Tuning Phase of Threaded Application Development


Develop a methodology for the tuning phase of the development cycle. The tuning phase increases performance incrementally where possible.


Identify potential performance problems usingIntel® Thread Profiler. The structured nature of parallel and serial regions, and the thread execution model of OpenMP*, strictly fork-join, lends itself easily to the measurement of these and other potential performance problems using Intel Thread Profiler.

Algorithms coded with explicit threading libraries, such as Win32* Threads, do not have the structured execution inherent in OpenMP. In fact, there are very few restrictions for how such threaded applications can be designed with regard to threads and their interactions. Even if a programmer were to mimic the execution of OpenMP threads, an automated tool would have a near impossible task of identifying this fact. Thus, a different method of analyzing the performance of explicitly threaded applications is required. A new method of this kind has been developed, and it is included in Intel Thread Profiler in order to measure and identify performance problems in explicitly threaded code.

Overviews of using Intel Thread Profiler for OpenMP and explicitly threaded applications are given below. Note that while this example focuses on Win32 threads, the Linux* developer will also benefit from the white paper "Intel® Tools for Thread-Oriented Development on Linux*."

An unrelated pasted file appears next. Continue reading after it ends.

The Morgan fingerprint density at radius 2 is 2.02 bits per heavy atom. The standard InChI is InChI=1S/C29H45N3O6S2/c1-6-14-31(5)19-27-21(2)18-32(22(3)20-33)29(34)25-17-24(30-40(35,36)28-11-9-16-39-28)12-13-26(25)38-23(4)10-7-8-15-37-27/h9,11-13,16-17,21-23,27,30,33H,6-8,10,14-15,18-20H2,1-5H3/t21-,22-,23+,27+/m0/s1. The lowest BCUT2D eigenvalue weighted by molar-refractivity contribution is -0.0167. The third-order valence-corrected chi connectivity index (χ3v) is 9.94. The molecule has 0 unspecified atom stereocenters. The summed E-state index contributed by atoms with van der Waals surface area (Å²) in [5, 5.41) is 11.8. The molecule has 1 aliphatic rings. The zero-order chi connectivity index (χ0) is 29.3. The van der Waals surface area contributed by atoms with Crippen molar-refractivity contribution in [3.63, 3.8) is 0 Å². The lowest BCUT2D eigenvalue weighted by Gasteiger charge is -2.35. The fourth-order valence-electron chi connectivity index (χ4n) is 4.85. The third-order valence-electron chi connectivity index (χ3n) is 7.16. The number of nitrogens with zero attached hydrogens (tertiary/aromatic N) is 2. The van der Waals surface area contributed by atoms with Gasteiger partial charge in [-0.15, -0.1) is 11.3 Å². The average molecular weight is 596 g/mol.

Use Intel Thread Profiler for OpenMP applications: In order to view performance statistics collected for an OpenMP application, build the application with the /Qopenmp_profile option to link in the VTune™ environment for runtime replacement of the OpenMP library with the instrumented version.

If you build the application with the /Qopenmp_profile, run it from the command line; upon completion it generates a '.gvs' file that can be viewed from within the VTune environment. Intel Thread Profiler supports viewing data from multiple runs and comparing them at the same time. It supports many views that enable the user to see a performance summary of t application or a thread-specific breakdown. Since OpenMP is structured, the application can also be viewed as various regions (parallel, serial, etc.) The following figure shows sample screen shots of Intel Thread Profiler, which illustrate the Threads view for an application with thread imbalance (left) and the same application with this problem fixed (right):

The threading tools come with OpenMP tuning advice online help, which provides suggestions for OpenMP performance problems.

Use Intel Thread Profiler for explicitly threaded applications: Processor utilization is measured with the concurrency level at each stage of the threaded execution. Under Intel Thread Profiler for Windows*, the concurrency level is defined to be the number of threads that are active at any given time-that is, those threads that are executing or available for execution, not waiting or sleeping, or blocked by any event or synchronization request.

Intel Thread Profiler for Win32 Threads defines five classifications of concurrency level:


  • Idle – No threads are active, all are blocked or waiting for external events.
  • Serial – A single thread is active. For some portion of the application, this will be a requirement (for example, startup, shutdown, initialization of global data). Unexpected or excessive time in serial execution may indicate the need for serial tuning or that the parallelism of the algorithm is not being effectively exploited.
  • Undersubscribed – Fewer threads than available processors are active. If more threads were active, the processor resources would be better utilized, and the execution time of the application could be reduced. Time in this class may also indicate load imbalance between threads.